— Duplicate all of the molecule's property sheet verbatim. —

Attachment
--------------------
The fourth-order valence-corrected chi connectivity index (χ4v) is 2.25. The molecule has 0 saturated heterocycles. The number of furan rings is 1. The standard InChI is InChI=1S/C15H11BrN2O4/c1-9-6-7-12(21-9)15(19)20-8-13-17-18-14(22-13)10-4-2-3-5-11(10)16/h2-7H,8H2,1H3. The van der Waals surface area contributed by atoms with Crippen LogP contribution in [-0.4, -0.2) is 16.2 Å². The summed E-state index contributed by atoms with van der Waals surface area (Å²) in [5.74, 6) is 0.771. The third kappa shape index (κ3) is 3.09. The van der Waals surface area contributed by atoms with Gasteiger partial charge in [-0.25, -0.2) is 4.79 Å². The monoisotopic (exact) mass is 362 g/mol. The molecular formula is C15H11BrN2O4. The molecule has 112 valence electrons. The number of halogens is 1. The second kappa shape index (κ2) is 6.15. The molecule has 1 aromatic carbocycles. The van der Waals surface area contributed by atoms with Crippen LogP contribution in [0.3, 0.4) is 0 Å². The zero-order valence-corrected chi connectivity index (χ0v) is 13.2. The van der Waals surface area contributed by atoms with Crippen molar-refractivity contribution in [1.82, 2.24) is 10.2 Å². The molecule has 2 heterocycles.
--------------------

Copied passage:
The fourth-order valence-corrected chi connectivity index (χ4v) is 2.25. The molecule has 0 saturated heterocycles. The number of furan rings is 1. The standard InChI is InChI=1S/C15H11BrN2O4/c1-9-6-7-12(21-9)15(19)20-8-13-17-18-14(22-13)10-4-2-3-5-11(10)16/h2-7H,8H2,1H3. The van der Waals surface area contributed by atoms with Crippen LogP contribution in [-0.4, -0.2) is 16.2 Å². The summed E-state index contributed by atoms with van der Waals surface area (Å²) in [5.74, 6) is 0.771. The third kappa shape index (κ3) is 3.09. The van der Waals surface area contributed by atoms with Gasteiger partial charge in [-0.25, -0.2) is 4.79 Å². The monoisotopic (exact) mass is 362 g/mol. The molecular formula is C15H11BrN2O4. The molecule has 112 valence electrons. The number of halogens is 1. The second kappa shape index (κ2) is 6.15. The molecule has 1 aromatic carbocycles. The van der Waals surface area contributed by atoms with Crippen LogP contribution in [0.3, 0.4) is 0 Å². The zero-order valence-corrected chi connectivity index (χ0v) is 13.2. The van der Waals surface area contributed by atoms with Crippen molar-refractivity contribution in [1.82, 2.24) is 10.2 Å². The molecule has 2 heterocycles.